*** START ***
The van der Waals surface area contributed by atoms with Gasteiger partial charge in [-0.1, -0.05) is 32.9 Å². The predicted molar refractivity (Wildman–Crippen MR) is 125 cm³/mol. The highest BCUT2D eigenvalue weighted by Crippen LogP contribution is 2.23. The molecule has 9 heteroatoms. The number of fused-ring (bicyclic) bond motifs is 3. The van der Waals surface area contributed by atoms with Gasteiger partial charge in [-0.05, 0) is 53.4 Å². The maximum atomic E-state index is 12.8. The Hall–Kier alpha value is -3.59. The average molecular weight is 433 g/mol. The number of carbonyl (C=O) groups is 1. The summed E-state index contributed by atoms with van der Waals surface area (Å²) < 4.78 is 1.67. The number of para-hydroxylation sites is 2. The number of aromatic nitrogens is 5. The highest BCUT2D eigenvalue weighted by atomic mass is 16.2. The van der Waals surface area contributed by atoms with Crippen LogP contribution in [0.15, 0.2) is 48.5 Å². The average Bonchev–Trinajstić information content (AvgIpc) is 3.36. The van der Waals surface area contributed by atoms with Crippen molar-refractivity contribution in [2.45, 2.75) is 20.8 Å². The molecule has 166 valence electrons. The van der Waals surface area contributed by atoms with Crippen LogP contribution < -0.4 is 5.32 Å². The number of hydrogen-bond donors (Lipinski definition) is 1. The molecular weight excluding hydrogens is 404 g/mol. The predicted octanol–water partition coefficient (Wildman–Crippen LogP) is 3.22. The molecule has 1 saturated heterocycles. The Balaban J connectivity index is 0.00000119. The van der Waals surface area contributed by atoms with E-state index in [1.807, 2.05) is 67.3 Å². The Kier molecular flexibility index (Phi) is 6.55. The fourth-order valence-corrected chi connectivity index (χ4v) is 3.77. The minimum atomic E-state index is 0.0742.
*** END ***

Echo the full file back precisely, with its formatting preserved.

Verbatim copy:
The van der Waals surface area contributed by atoms with Gasteiger partial charge in [-0.1, -0.05) is 32.9 Å². The predicted molar refractivity (Wildman–Crippen MR) is 125 cm³/mol. The highest BCUT2D eigenvalue weighted by Crippen LogP contribution is 2.23. The molecule has 9 heteroatoms. The number of fused-ring (bicyclic) bond motifs is 3. The van der Waals surface area contributed by atoms with Gasteiger partial charge in [-0.05, 0) is 53.4 Å². The maximum atomic E-state index is 12.8. The Hall–Kier alpha value is -3.59. The average molecular weight is 433 g/mol. The number of carbonyl (C=O) groups is 1. The summed E-state index contributed by atoms with van der Waals surface area (Å²) < 4.78 is 1.67. The number of para-hydroxylation sites is 2. The number of aromatic nitrogens is 5. The highest BCUT2D eigenvalue weighted by atomic mass is 16.2. The van der Waals surface area contributed by atoms with Crippen LogP contribution in [0.15, 0.2) is 48.5 Å². The average Bonchev–Trinajstić information content (AvgIpc) is 3.36. The van der Waals surface area contributed by atoms with Crippen molar-refractivity contribution in [2.45, 2.75) is 20.8 Å². The molecule has 166 valence electrons. The van der Waals surface area contributed by atoms with Crippen LogP contribution < -0.4 is 5.32 Å². The number of hydrogen-bond donors (Lipinski definition) is 1. The molecular weight excluding hydrogens is 404 g/mol. The predicted octanol–water partition coefficient (Wildman–Crippen LogP) is 3.22. The molecule has 1 saturated heterocycles. The Balaban J connectivity index is 0.00000119. The van der Waals surface area contributed by atoms with E-state index in [1.807, 2.05) is 67.3 Å². The Kier molecular flexibility index (Phi) is 6.55. The fourth-order valence-corrected chi connectivity index (χ4v) is 3.77. The minimum atomic E-state index is 0.0742.